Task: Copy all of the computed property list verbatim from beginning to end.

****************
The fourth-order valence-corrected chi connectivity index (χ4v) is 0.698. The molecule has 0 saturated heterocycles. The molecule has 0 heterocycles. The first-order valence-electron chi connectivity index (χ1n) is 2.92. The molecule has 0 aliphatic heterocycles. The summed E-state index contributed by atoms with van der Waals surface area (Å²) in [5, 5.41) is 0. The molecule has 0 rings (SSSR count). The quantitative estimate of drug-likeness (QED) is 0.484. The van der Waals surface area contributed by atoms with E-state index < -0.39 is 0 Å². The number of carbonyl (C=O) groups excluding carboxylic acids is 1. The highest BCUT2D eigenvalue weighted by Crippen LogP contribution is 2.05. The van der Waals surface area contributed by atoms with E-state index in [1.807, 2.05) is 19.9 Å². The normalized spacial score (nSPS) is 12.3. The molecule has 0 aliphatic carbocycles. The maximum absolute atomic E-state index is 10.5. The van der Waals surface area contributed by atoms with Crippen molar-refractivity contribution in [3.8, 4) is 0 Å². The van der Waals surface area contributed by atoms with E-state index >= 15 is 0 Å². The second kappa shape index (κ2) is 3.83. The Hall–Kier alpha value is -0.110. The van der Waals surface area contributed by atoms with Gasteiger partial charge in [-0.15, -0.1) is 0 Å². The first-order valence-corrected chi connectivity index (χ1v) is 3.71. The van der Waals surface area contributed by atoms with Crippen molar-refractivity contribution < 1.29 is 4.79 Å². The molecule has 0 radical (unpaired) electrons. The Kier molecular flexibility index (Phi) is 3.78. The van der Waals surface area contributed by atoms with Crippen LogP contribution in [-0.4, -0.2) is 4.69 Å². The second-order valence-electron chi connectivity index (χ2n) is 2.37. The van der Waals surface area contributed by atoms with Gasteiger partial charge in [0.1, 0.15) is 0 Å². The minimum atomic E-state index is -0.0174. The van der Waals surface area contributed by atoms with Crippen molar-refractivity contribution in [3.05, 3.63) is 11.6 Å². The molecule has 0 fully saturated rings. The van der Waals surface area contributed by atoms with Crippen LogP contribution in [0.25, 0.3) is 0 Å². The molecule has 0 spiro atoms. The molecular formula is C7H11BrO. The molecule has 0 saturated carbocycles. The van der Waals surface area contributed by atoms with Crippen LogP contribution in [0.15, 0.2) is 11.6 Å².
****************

The fourth-order valence-corrected chi connectivity index (χ4v) is 0.698. The molecule has 0 saturated heterocycles. The molecule has 0 heterocycles. The first-order valence-electron chi connectivity index (χ1n) is 2.92. The molecule has 0 aliphatic heterocycles. The summed E-state index contributed by atoms with van der Waals surface area (Å²) in [5, 5.41) is 0. The molecule has 0 rings (SSSR count). The quantitative estimate of drug-likeness (QED) is 0.484. The van der Waals surface area contributed by atoms with E-state index < -0.39 is 0 Å². The number of carbonyl (C=O) groups excluding carboxylic acids is 1. The highest BCUT2D eigenvalue weighted by Crippen LogP contribution is 2.05. The van der Waals surface area contributed by atoms with E-state index in [1.807, 2.05) is 19.9 Å². The normalized spacial score (nSPS) is 12.3. The molecule has 0 aliphatic carbocycles. The maximum absolute atomic E-state index is 10.5. The van der Waals surface area contributed by atoms with Crippen molar-refractivity contribution in [3.8, 4) is 0 Å². The van der Waals surface area contributed by atoms with E-state index >= 15 is 0 Å². The second kappa shape index (κ2) is 3.83. The Hall–Kier alpha value is -0.110. The van der Waals surface area contributed by atoms with Gasteiger partial charge in [-0.15, -0.1) is 0 Å². The first-order valence-corrected chi connectivity index (χ1v) is 3.71. The van der Waals surface area contributed by atoms with Crippen molar-refractivity contribution < 1.29 is 4.79 Å². The molecule has 0 radical (unpaired) electrons. The Kier molecular flexibility index (Phi) is 3.78. The van der Waals surface area contributed by atoms with Crippen LogP contribution in [-0.4, -0.2) is 4.69 Å². The second-order valence-electron chi connectivity index (χ2n) is 2.37. The van der Waals surface area contributed by atoms with Gasteiger partial charge in [0.1, 0.15) is 0 Å². The minimum atomic E-state index is -0.0174. The van der Waals surface area contributed by atoms with Crippen molar-refractivity contribution in [3.05, 3.63) is 11.6 Å². The molecule has 0 fully saturated rings. The van der Waals surface area contributed by atoms with Crippen LogP contribution in [0.25, 0.3) is 0 Å². The molecule has 0 spiro atoms. The molecular formula is C7H11BrO. The molecule has 0 saturated carbocycles. The van der Waals surface area contributed by atoms with Crippen LogP contribution in [0.15, 0.2) is 11.6 Å².